All missed/cancelled appointments should be recorded in the patient’s chart and brought to the attention of the physician as soon as possible. Furthermore, follow-up calls should be scheduled to check up with the patient after any missed/cancelled appointment.

  •  Exercising Caution With Billing

Any billing/collection errors need to be corrected promptly in order to maintain patient satisfaction. If a patient expresses dissatisfaction with the services of the doctor the issue must be dealt with urgently.

  • Rechecking the Patient’s Allergies and Medical Conditions Before Administering Anything

While this is standard protocol in all medical facilities, most of the negligence claims that are honored are related to allergic reactions and complications caused by conditions/allergies that had already been made known to personnel. Emphasize the importance of rechecking patient allergies and medical conditions before administering any kind of drug or treatment.

Operate and Maintain Equipment Properly

Improper equipment usage accounts for a considerable percentage of malpractice claims. Here a couple ways to avoid such occurrences:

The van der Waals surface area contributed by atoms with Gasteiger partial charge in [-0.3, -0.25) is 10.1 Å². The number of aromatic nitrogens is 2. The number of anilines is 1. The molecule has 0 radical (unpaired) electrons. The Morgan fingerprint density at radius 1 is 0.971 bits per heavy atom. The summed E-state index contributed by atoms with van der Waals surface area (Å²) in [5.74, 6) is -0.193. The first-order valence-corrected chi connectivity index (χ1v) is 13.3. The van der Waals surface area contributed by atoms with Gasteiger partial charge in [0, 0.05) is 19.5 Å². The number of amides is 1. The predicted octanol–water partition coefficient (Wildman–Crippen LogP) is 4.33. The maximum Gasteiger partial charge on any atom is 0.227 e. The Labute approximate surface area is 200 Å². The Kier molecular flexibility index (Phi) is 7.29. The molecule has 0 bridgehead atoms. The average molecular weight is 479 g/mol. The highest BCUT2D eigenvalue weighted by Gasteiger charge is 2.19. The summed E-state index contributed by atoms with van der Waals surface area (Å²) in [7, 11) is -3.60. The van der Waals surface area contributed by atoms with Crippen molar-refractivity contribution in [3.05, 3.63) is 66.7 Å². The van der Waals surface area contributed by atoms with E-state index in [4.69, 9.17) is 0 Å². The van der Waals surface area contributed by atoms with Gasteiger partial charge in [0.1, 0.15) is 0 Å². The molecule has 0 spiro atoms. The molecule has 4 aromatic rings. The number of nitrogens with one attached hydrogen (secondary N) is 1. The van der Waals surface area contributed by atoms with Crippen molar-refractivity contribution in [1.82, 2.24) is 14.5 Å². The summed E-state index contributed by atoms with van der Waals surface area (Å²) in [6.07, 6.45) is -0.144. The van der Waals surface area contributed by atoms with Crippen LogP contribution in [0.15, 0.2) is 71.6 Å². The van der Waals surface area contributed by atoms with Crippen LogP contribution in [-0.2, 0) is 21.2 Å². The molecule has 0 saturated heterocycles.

• Ensuring the Competency of Machine Operators

Staff members that are responsible for operating equipment should be thoroughly trained and should be able to illustrate their competence by passing a test or utilizing the equipment under the supervision of other staff.  All electrical equipment should be properly grounded, and any potentially defective machines should be immediately set aside for examination and repair.

  • Designating Qualified Supervisors

Studies have shown that clinical negligence cases are less likely to occur when there are two or more healthcare professionals tending to the patient at once. This is especially true when it comes to trusting a newer nurse/assistant to operate equipment that could be hazardous if misused.

Double-Check Everything and Train Staff To Do The Same

False certainty can lead to poor decision-making because it causes you base your actions on misinformation. Verifying, double-checking, and following up are three crucial steps in preventing clinical negligence claims.

  • Paying Attention to Detail

All doctors and healthcare professionals should know that it is their responsibility to pay attention to detail on a regular basis; not only to recognize when there are pertinent issues that need to be resolved, but also to facilitate an accurate diagnosis and treatment based on observation of the patient’s symptoms. If you’re observant of the patient’s condition at all times there is no way negligence can come into play.

  • Asking the Patient How They’re Doing

Finally, the easiest way to know that a patient is satisfied is to simply ask them how they’re doing every once in a while. Most cases of clinical negligence could be avoided with a bit of care and consideration.

Marie Swanson is an avid health blogger and devoted med-school student. She hopes this carefully authored post will contribute towards a decrease in medical negligence claims by helping healthcare workers gain a fuller understanding of malpractice prevention.